IFMR Finance Foundation has come out with a comprehensive manual with a detailed blueprint for commercial banks to deepen financial access in a viable manner using the Business Correspondents (BC) and Business Facilitators (BF).
The model, worked out for a full range of financial services, is simple, replicable and easily scalable. A ready reckoner, the manual also provides excerpts of all RBI provisions that facilitate financial deepening using the BC/BF model.
The manual was developed primarily to aid commercial banks in drafting an approach for the much-publicized financial inclusion plan that they have to work out by the end of March, 2010.
Deepening financial access has been a major challenge in India. The enormity of the problem is universally recognized. For instance, the Reserve Bank of India recently (December 2009) notified 292 districts as “underbanked” with poor microfinance penetration, meagre bank branch network, and a low credit deposit ratio.
The Rangarajan Committee on Financial Inclusion (January 2008) estimated that 111.5 million households have no access to formal credit; and 17 million households are in debt trap with money lenders. The data from the 59th Round of NSS (2008) showed that 73% of the 89 million farmer households have no access to formal source of credit. The Arjun Sengupta Report on Financing Enterprises in the Unorganized Sector (August 2007) estimated that 95.86% of the units (with investment of less than Rs. 25,000) have no access to credit from the formal system.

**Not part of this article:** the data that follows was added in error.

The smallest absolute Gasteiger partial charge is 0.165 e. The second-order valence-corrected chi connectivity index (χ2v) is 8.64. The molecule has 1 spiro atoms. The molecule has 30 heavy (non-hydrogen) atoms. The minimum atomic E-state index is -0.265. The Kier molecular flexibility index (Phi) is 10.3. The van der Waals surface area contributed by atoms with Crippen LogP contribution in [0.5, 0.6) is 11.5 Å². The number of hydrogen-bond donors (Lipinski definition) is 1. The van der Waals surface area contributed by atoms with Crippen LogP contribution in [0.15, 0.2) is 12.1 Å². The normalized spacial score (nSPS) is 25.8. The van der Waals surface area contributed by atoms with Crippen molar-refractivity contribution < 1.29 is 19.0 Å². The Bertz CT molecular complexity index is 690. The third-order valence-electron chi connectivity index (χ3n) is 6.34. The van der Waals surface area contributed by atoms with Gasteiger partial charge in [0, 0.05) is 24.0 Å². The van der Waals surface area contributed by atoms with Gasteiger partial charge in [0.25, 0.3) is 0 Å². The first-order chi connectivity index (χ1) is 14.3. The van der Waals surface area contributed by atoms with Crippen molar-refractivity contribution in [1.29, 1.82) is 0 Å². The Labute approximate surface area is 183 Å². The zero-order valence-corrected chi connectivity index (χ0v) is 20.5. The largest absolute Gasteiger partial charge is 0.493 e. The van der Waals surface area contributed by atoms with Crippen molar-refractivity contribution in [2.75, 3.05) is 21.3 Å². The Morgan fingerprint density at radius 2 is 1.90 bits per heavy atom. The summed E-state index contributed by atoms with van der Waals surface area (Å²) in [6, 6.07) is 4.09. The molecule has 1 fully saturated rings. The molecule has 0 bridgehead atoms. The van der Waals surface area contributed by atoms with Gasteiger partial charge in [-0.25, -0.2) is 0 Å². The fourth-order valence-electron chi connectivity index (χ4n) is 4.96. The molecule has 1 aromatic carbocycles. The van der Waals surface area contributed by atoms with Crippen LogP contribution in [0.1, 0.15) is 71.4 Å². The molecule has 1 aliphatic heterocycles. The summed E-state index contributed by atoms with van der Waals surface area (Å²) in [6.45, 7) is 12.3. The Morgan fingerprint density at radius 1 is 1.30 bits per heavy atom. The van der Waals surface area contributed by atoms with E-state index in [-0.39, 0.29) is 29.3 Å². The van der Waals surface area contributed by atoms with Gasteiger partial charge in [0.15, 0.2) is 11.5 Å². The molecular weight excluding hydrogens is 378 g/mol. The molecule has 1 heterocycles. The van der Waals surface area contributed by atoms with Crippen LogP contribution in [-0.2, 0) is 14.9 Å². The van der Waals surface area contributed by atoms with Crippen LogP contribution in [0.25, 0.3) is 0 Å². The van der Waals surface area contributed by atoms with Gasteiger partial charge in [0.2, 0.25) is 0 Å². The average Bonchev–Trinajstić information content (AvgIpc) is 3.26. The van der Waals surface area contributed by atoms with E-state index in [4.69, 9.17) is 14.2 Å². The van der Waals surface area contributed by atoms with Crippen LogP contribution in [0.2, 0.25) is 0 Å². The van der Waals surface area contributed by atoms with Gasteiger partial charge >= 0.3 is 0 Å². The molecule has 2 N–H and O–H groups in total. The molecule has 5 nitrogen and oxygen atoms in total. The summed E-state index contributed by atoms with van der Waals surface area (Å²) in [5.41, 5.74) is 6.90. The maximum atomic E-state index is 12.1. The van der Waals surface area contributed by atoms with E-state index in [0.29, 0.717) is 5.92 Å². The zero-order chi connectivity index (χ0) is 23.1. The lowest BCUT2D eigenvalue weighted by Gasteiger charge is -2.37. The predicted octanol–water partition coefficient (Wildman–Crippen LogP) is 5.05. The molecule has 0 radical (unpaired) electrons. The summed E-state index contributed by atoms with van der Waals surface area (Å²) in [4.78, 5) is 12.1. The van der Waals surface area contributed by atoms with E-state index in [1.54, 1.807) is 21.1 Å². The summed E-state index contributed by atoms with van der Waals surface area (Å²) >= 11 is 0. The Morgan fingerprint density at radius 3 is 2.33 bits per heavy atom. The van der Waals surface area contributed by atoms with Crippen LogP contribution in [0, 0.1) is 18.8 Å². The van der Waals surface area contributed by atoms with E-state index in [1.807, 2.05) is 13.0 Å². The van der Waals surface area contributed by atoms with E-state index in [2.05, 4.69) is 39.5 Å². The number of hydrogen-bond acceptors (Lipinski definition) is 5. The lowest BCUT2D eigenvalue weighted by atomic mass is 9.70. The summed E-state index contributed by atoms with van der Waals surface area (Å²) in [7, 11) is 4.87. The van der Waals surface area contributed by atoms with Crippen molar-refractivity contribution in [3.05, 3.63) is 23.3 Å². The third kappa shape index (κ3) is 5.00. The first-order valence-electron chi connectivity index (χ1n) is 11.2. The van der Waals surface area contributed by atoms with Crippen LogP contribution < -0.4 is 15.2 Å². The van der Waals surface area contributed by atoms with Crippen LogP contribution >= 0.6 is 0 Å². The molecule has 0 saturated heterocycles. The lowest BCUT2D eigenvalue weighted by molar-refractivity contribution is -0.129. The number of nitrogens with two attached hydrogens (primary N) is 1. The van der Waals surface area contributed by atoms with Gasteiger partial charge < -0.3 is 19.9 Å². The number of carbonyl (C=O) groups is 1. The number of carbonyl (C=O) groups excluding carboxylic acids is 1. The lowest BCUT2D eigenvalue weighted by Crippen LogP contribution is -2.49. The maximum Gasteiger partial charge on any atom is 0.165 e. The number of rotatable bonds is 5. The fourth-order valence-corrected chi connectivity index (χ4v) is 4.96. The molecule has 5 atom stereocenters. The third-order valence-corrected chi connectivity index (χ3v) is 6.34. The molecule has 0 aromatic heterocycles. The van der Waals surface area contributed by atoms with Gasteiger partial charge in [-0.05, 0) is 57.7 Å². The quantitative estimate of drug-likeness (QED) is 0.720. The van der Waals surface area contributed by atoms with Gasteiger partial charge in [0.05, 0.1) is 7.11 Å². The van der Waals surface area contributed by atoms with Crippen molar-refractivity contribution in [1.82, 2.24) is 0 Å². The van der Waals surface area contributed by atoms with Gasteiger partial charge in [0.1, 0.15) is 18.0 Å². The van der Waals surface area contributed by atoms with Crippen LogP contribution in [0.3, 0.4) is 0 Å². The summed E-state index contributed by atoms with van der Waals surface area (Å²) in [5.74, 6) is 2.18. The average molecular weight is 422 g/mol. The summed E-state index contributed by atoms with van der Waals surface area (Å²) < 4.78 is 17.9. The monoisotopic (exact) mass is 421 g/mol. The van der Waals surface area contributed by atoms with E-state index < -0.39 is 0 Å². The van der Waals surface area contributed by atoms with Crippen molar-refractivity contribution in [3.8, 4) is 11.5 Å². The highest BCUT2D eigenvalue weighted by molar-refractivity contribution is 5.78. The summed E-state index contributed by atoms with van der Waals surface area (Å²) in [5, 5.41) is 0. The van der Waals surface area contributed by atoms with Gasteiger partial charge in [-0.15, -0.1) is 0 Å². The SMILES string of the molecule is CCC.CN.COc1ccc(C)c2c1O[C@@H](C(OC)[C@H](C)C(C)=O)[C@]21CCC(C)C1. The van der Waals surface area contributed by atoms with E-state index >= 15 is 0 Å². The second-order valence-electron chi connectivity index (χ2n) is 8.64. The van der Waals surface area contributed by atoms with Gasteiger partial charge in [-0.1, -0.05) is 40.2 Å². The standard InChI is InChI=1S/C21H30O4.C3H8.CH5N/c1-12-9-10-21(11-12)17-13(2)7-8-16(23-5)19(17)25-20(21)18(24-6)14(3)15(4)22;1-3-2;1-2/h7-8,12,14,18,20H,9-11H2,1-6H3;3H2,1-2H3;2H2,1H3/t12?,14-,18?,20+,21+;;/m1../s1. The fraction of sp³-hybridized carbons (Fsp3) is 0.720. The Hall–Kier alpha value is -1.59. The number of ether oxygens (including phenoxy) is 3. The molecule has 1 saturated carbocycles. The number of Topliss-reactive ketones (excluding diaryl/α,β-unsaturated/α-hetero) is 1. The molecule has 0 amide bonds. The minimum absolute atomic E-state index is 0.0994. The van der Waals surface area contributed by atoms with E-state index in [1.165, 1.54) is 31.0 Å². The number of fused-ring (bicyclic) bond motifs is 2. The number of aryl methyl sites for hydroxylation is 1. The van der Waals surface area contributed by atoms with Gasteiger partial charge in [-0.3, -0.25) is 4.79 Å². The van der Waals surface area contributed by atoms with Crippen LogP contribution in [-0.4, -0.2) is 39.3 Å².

However, it is well documented that low-income households constantly engage in numerous complex financial transactions, mostly outside the formal financial system. Assuming each household needs four-five financial products to cover all its risk, this could constitute a market for virtually limitless number of financial products. Yet so many people and enterprises still remain without access to the formal system of financial services.
The Central Government and the Reserve Bank of India have been pursuing financial inclusion since the 1950s and the Commercial Banks have played a significant role in this, particularly in reaching the financially underdeveloped rural areas. These initiatives have paid off in terms of creating a large network of bank branches across the country – an eight-fold increase in the last three decades, with much of the expansion happening in the rural and semi-urban areas. Yet, out of the 600,000 habitations in the country, only about 30,000 have a commercial bank branch; and hardly 40 per cent of the population in the country has bank accounts; this ratio is much lower in the north-eastern parts of the country. Thus, there is still a large unfinished agenda of financial inclusion.
To address this situation and to swiftly scale-up financial reach in a viable and sustained manner, the IFMR Finance Foundation has come out with this comprehensive manual.
To access the full document: Click here.
Asha Krishnakumar of Advocacy team, IFMR Trust (presently known as Dvara Holdings), contributed this post.